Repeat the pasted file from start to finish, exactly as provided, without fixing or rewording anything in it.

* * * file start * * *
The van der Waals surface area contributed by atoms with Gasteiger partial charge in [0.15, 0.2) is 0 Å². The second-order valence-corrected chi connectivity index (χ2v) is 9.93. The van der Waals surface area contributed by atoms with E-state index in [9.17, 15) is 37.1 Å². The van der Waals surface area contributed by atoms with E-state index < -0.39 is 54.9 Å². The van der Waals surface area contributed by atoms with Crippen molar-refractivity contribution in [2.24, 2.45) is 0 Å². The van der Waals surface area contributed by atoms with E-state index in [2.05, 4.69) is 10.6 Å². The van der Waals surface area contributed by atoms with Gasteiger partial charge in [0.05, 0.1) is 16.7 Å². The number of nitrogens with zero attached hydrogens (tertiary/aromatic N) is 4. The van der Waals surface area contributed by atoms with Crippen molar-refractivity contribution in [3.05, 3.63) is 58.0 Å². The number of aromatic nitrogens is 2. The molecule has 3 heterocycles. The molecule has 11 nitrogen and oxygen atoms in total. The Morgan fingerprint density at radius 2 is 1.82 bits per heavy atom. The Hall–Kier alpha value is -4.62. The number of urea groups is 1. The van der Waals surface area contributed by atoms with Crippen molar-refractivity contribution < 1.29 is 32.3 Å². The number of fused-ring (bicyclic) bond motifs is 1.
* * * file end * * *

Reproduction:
The van der Waals surface area contributed by atoms with Gasteiger partial charge in [0.15, 0.2) is 0 Å². The second-order valence-corrected chi connectivity index (χ2v) is 9.93. The van der Waals surface area contributed by atoms with E-state index in [9.17, 15) is 37.1 Å². The van der Waals surface area contributed by atoms with E-state index < -0.39 is 54.9 Å². The van der Waals surface area contributed by atoms with Crippen molar-refractivity contribution in [2.24, 2.45) is 0 Å². The van der Waals surface area contributed by atoms with E-state index in [2.05, 4.69) is 10.6 Å². The van der Waals surface area contributed by atoms with Gasteiger partial charge in [0.05, 0.1) is 16.7 Å². The number of nitrogens with zero attached hydrogens (tertiary/aromatic N) is 4. The van der Waals surface area contributed by atoms with Crippen molar-refractivity contribution in [3.05, 3.63) is 58.0 Å². The number of aromatic nitrogens is 2. The molecule has 3 heterocycles. The molecule has 11 nitrogen and oxygen atoms in total. The Morgan fingerprint density at radius 2 is 1.82 bits per heavy atom. The Hall–Kier alpha value is -4.62. The number of urea groups is 1. The van der Waals surface area contributed by atoms with Crippen molar-refractivity contribution < 1.29 is 32.3 Å². The number of fused-ring (bicyclic) bond motifs is 1.